Facing the blank template of your blog, social media site or Web site each morning waiting for inspiration to strike you is not always the best way to approach content marketing. Granted, your content will be fresh, but it’s very likely that your topics and your posts will lack consistency as you write about whatever comes to mind. In addition, there’s always the risk that you’ll launch your site or log into Facebook and won’t be able to think of anything to write about. Working with a content calendar solves both of these problems and adds structure to your content marketing. (Remember: structure doesn’t have to be boring.)
What is a content calendar?
A content calendar is to content marketing what an editorial calendar is to publishing. It’s a plan of what you’re going to publish on each of your sites and social media platforms for each period (day, week or other time frame.) This allows you to make the most of your marketing efforts without duplicating content and without jumping from one unrelated topic to another. According to Search Engine Journal.com, one of the main advantages to a content calendar is that it keeps you from scrambling for ideas at the last-minute.
You can use an actual blank calendar to plot your posts or use a spread sheet, whatever is most comfortable for you. You’ll want to work at least 30 days in advance. Many content marketers work 60 to 90 days in advance. Some even plot a year’s work of posts in advance.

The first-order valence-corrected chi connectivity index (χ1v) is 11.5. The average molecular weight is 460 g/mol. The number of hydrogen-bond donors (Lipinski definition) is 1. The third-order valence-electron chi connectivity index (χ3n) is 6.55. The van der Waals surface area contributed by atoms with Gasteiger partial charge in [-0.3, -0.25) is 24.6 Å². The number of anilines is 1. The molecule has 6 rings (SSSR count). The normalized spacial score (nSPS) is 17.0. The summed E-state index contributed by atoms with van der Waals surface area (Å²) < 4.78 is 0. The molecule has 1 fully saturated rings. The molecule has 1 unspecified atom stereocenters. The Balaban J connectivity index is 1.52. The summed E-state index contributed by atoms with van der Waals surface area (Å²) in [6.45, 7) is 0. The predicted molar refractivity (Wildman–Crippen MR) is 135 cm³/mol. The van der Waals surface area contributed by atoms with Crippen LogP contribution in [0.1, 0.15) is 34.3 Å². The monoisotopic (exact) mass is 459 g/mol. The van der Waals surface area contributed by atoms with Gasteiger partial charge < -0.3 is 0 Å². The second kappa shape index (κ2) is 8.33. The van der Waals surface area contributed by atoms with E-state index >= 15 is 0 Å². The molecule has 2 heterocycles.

Things to consider when building a content calendar
Okay, creating a content calendar for a year may sound overwhelming. You don’t have to start there, but three, six or 12 month could be your goal. Below are some tips for getting your content calendar started:
Plot your “Super Bowls.”
Every business and industry has special events, holidays or seasons that are particularly important to them. If you market costumes, this could be Halloween or, to a lesser degree Mardi Gras. If you sell grills, the 4th of July is likely a big day for you. Identify your “Super Bowls” and put them on the calendar first.
The goal of your content calendar is to use each post to augment each other. This is true from one blog post to another and from your blog posts to your social media posts. You want each post to add to the discussion and build your marketing message from day-to-day, week to week and year to year. One way to do this is to create themes, such as kitchen remodeling month for a home repair contractor or seafood month for a restaurant. Jason Keath, writing for Social Fresh.com, calls being able to develop themes one of the benefits to using a content calendar.
Another good way to use your content calendar is to schedule promotions. Contests, user submissions and getting readers to post photos and product reviews on social media sites can all help grow your business. Your calendar can help you to space these promos out evenly around the year and to make sure that you post teasers in advance of the promotion to garner interest.
Like most marketing tools, there’s no one “right way” to use your content calendar. Once you start using it, you can experiment until you find a way that’s most comfortable for you.